How to Teach Your Horse to Lead Well
If your horse is ill-mannered it can make leading him a complete nightmare. But leading is a necessity and something you will have to do daily. When your horse is pulling you off your feet or dragging along behind you, life can be really awkward and it can be dangerous if he is crowding your space.
If your horse is the one that everybody at the yard dreads having to catch and lead, then it’s time to address the problem. You might feel that you can put up with the behaviour but what if a beginner or someone elderly find themselves having to lead you horse? That situation could end in disaster.
Training Your Horse
With a little time and patience, you can teach your horse to walk in an orderly manner by your side. Straightforward exercises will eventually result in a horse that is safer and more pleasant to lead and that will help everyone who might have to deal with him.
Yielding to Pressure
The first thing your horse needs to learn is how to yield to pressure. This is a basic skill that should have been instilled in him when he was halter-broken. But it is a skill that can be overlooked. You can teach him to yield by pushing on his body. When he yields, stop pushing. A few rewards will help! Then with your hand, put some pressure on his nose or poll and as soon as his head drops, release him. Repeat these exercises until your horse always responds and responds immediately.
When you have trained your horse to offer his head, apply more pressure until he backs up then release. Repeat this exercise until he readily backs up. Once your horse has learnt to yield to pressure you can start teaching him to walk politely.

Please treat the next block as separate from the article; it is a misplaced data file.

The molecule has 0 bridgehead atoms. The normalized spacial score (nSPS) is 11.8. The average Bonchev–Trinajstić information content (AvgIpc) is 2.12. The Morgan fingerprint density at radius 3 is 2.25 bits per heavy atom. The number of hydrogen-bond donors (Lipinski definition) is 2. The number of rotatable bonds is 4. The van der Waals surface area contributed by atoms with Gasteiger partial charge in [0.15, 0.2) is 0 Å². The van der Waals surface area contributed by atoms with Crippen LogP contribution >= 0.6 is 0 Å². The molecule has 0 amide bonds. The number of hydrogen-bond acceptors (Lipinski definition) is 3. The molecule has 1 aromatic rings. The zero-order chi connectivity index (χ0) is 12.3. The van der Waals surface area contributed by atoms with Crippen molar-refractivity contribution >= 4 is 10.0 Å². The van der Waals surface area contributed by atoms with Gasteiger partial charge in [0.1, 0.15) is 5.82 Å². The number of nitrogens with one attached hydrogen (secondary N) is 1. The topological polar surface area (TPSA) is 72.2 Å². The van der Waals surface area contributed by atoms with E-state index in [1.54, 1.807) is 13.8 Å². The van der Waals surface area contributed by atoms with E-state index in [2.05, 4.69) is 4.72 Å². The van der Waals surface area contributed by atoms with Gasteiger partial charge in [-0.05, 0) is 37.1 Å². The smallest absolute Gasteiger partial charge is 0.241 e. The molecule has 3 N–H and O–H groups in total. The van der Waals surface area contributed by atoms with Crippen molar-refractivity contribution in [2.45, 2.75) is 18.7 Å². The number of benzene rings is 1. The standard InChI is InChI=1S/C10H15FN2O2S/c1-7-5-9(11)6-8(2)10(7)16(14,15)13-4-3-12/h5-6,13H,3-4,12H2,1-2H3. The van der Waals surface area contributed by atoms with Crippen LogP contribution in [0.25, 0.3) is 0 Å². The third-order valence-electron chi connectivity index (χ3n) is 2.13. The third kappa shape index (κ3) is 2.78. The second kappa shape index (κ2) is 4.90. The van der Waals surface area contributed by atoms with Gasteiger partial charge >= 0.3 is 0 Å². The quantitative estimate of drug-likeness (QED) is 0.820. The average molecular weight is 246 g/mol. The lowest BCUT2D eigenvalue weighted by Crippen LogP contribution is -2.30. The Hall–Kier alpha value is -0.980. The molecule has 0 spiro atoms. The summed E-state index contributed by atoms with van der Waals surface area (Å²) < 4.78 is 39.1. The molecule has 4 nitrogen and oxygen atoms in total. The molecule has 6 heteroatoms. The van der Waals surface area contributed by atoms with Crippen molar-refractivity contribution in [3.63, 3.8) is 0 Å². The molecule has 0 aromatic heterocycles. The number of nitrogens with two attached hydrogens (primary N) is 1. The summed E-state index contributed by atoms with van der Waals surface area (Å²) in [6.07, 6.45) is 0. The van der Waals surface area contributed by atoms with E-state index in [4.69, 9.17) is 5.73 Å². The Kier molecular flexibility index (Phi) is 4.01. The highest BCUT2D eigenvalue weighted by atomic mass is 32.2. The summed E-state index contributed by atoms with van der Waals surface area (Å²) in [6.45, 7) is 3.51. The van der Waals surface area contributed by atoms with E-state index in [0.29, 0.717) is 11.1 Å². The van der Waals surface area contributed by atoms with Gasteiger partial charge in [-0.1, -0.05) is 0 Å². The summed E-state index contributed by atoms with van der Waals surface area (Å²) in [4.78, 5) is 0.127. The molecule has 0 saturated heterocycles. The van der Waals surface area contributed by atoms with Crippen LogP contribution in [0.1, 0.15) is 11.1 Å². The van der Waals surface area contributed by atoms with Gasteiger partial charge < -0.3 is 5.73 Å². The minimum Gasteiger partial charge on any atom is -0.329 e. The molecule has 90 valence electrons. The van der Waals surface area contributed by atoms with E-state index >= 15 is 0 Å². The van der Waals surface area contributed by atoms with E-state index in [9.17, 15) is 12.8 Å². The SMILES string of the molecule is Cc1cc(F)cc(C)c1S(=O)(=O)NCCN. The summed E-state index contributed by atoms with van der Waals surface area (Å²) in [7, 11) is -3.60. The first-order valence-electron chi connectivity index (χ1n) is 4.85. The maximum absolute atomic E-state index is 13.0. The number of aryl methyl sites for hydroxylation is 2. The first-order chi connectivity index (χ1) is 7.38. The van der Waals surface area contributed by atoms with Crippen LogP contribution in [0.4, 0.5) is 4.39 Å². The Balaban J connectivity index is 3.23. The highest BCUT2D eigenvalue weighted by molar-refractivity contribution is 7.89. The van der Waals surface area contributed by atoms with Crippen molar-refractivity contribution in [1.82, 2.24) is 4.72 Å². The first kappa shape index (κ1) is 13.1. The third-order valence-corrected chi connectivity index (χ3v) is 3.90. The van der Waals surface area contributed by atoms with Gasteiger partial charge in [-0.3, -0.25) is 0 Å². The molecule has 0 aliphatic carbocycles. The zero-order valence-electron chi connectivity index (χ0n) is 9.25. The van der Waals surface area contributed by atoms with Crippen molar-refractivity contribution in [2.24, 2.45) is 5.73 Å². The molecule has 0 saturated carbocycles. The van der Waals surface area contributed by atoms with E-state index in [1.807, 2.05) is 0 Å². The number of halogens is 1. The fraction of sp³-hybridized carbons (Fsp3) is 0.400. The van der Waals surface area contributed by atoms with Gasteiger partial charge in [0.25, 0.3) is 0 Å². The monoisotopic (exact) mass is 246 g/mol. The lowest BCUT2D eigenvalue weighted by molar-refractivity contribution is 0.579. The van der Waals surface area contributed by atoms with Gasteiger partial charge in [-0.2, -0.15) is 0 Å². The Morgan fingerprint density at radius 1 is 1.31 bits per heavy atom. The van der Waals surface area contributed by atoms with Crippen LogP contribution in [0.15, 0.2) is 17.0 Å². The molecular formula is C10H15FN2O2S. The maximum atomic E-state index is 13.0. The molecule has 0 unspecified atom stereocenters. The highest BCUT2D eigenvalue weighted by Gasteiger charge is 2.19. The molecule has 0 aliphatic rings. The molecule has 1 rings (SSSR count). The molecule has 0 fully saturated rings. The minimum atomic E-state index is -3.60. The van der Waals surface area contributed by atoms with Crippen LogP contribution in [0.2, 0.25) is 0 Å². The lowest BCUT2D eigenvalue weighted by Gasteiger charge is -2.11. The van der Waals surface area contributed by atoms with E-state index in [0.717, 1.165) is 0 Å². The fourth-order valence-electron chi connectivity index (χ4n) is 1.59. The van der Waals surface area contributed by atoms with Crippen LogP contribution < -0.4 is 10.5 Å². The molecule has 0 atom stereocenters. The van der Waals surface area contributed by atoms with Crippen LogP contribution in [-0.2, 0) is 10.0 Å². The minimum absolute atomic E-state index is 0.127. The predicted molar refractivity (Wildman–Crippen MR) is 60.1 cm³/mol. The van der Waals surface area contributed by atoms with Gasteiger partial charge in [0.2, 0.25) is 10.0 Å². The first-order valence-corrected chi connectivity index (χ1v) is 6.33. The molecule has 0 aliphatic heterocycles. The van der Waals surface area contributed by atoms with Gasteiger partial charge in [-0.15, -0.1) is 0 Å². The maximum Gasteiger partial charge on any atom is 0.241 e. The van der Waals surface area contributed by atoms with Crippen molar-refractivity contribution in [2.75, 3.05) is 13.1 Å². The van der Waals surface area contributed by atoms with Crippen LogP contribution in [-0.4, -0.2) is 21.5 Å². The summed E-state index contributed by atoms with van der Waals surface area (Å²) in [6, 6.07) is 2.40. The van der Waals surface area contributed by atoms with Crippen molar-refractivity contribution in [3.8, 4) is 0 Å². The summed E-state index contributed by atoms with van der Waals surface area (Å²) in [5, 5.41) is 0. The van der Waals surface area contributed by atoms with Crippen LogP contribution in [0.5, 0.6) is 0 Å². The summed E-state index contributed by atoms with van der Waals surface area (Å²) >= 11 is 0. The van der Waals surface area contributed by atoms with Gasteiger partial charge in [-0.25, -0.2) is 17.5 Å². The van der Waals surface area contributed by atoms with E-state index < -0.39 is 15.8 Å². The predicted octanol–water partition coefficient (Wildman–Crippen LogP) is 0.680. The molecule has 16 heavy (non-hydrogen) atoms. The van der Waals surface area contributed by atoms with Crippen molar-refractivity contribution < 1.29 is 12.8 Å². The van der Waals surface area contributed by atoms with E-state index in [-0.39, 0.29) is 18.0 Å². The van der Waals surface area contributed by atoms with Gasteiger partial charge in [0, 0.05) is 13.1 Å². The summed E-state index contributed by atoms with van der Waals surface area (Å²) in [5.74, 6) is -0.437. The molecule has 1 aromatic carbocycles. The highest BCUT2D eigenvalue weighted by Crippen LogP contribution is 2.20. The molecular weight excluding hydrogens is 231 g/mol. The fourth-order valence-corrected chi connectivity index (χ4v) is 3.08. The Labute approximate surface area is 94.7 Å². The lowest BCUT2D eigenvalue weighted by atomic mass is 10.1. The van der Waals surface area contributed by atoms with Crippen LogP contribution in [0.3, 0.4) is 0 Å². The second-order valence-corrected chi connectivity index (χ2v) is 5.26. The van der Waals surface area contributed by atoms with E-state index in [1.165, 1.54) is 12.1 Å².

Keeping Your Distance
First decide how far behind you would like your horse to be and walk that distance ahead of him whilst he stands still. Take a few steps leading your horse then stop. If he doesn’t maintain the right distance between you, stop and then reverse him a few steps and ask him to remain still for a minute. Spend a few weeks walking like this and correcting him by making him back up. Practice walking at different speeds as you need to reinforce the idea that he should match your pace.
It is important to be firm and consistent. Always release the pressure the second your horse responds otherwise he will be confused about exactly what you are asking him to do. Always insist on the same distance between you when walking and don’t ever let your horse get away with sneaking up on you.
You will eventually benefit from an orderly horse who is a pleasure to lead. This will be better for you and everyone else who ever has to handle him. Your horse may have been the one that nobody wanted to catch but he could become the most popular horse in the yard!